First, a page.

The third way conspicuous philanthropy is self-serving is by suggesting that government shouldn’t demand more from the super-rich, even in a national emergency. As Rupert Murdoch’s Wall Street Journal editorial page put it, if we had a wealth tax like Elizabeth Warren proposed, “it’s unlikely [Bill Gates] would have the capacity to act this boldly.”

That’s absurd. Warren’s tax would have cost Gates about $6bn a year, roughly his annual income from his $100bn.

Why should we believe that Gates or any other billionaire’s 'boldness' necessarily reflects society’s values and needs?

Besides, all the billionaire charity combined is a tiny fraction of the trillions the government has already spent on the coronavirus crisis. How does the Journal believe we’re going to pay down this added national debt if the wealthiest among us don’t pay more taxes? Even when this nightmare is over, most Americans will be hard pressed.

And why should we believe that Gates or any other billionaire’s “boldness” necessarily reflects society’s values and needs? Oligarchies aren’t the same as democracies.

The worst fear of the billionaire class is that the government’s response to the pandemic will lead to a permanently larger social safety net.

“Once the virus is conquered – and it will be – the biggest risk will be the political campaign to expand government control over far more of American economic life,” warns Murdoch’s Journal.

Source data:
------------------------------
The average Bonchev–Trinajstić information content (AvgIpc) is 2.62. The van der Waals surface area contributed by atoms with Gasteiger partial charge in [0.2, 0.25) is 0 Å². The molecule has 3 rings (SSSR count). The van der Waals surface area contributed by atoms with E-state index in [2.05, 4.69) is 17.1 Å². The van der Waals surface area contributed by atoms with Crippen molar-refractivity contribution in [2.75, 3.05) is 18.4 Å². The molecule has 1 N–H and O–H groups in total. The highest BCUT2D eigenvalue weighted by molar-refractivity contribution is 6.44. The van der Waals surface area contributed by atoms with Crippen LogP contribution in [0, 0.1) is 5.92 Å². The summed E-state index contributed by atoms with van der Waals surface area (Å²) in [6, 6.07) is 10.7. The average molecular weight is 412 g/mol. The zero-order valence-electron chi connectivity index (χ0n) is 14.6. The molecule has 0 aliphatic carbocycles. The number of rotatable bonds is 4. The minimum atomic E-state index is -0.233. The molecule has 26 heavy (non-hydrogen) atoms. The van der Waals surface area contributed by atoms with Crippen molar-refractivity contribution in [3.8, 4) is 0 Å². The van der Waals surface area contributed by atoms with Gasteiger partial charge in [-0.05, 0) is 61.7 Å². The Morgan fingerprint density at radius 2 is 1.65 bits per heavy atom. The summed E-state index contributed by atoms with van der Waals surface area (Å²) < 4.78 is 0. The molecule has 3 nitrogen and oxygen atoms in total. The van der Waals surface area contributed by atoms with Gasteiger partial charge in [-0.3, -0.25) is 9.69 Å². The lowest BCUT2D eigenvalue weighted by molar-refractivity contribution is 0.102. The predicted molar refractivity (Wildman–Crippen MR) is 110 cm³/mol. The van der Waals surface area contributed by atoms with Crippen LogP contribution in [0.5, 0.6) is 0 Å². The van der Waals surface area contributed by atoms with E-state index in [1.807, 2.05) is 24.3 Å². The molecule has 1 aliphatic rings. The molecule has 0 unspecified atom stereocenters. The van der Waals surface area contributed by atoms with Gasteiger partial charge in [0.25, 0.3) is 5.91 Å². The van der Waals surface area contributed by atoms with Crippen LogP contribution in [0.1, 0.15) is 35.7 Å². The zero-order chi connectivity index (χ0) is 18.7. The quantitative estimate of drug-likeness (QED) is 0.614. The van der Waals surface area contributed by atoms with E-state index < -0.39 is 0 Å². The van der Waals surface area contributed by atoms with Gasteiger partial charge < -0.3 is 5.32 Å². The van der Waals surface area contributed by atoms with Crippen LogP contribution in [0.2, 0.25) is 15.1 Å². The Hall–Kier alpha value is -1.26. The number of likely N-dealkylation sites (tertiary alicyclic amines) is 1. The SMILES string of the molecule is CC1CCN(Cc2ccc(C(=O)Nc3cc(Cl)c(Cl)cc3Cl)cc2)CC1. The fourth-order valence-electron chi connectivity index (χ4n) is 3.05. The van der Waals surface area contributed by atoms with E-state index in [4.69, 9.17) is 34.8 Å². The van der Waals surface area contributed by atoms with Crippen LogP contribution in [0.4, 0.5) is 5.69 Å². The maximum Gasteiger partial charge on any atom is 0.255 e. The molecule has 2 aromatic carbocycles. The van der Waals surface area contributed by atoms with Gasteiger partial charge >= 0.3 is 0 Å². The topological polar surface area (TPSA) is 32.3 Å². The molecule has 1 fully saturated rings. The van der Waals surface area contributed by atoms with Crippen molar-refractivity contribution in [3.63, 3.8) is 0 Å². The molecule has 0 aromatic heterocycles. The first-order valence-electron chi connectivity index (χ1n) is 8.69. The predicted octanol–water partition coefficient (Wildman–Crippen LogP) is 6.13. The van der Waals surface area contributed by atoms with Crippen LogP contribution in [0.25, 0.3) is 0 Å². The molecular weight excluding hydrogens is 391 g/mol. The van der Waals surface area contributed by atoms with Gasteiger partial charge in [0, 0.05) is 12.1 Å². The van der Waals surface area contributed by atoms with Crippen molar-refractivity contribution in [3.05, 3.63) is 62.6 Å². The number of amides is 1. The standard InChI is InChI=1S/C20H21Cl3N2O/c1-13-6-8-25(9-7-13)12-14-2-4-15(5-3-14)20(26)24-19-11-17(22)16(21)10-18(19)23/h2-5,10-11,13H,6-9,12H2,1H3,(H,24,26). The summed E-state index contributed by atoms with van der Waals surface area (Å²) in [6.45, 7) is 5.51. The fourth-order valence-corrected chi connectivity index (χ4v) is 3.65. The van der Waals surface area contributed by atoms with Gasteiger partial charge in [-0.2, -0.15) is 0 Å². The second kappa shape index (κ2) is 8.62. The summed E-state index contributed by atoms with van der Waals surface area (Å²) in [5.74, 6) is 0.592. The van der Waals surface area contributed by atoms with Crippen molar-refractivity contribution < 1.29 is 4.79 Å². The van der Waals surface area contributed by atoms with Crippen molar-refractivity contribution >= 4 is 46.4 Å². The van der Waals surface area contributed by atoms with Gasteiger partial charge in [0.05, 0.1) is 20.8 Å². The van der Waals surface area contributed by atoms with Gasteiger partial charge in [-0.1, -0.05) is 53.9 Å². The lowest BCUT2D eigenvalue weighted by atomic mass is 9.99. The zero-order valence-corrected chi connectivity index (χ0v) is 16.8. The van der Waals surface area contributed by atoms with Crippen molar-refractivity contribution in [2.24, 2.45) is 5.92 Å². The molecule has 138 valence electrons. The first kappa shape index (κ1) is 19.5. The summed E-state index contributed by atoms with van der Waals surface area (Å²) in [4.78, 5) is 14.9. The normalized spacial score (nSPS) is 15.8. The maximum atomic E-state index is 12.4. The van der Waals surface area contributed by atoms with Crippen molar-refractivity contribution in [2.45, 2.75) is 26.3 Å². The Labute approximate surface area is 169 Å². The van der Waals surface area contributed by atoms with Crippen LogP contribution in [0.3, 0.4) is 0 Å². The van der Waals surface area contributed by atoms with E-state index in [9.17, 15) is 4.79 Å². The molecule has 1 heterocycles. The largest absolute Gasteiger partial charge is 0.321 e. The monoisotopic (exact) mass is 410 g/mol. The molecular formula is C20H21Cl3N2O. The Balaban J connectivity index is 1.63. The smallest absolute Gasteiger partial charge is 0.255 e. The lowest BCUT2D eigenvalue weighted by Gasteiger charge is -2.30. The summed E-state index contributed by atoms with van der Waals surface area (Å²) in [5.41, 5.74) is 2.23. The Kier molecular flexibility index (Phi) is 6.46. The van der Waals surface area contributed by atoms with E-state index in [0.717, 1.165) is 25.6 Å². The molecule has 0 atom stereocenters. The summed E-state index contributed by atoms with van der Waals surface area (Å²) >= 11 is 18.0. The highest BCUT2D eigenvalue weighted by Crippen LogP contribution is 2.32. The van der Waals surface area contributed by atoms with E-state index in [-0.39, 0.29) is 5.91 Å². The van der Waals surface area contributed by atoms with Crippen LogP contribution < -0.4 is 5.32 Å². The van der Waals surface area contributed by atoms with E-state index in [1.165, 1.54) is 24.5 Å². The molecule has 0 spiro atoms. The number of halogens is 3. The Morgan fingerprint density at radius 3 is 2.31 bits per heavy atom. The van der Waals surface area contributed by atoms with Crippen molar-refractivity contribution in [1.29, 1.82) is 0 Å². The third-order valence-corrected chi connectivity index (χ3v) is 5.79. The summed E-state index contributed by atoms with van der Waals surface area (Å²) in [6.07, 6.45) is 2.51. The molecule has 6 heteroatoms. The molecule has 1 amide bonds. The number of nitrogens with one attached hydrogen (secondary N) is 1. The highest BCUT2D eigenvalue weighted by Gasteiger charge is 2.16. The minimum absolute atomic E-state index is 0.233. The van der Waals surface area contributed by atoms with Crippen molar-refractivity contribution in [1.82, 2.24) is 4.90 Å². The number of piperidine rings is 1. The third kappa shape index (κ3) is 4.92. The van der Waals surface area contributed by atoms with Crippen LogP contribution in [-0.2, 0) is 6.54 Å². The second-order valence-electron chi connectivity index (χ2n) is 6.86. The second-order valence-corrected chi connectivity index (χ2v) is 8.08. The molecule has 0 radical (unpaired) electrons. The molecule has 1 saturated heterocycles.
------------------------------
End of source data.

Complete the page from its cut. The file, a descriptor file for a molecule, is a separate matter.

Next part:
After all, the Great Depression of the 1930s spawned social security and the minimum wage, as well as a widespread conviction that government should guarantee a minimum standard of living. The second world war yielded the GI Bill and then the National Defense Education Act, enshrining the government’s role as a financier of higher education.

Even programs that don’t enjoy wide popularity when first introduced, such as the Affordable Care Act, enlarge the nation’s sense of what is reasonable for the government to do for its citizens. The ACA lives on, more popular than ever, notwithstanding the GOP’s determination to repeal it and Donald Trump’s efforts to undermine it.

As the pandemic challenges the security and safety of all Americans, some conservative politicians are proposing things that would have been unthinkable – certainly unspeakable – only months ago.

The Missouri Republican senator Josh Hawley is calling for the federal government to “cover 80% of wages for workers at any US business, up to the national median wage” until the crisis is over.

“Workers will benefit from the steady paycheck and the knowledge their jobs are safe,” he says.

Indeed. Hawley’s logic would as easily justify national paid sick leave and universal basic income, permanently.

If the pandemic has revealed anything, it’s that America’s current social safety net and healthcare system does not protect the majority of Americans in a national emergency. We are the outlier among the world’s advanced nations in subjecting our citizens to perpetual insecurity.

We are also the outlier in possessing a billionaire class that, in controlling much of our politics, has kept such proposals off the public agenda.

At least until now.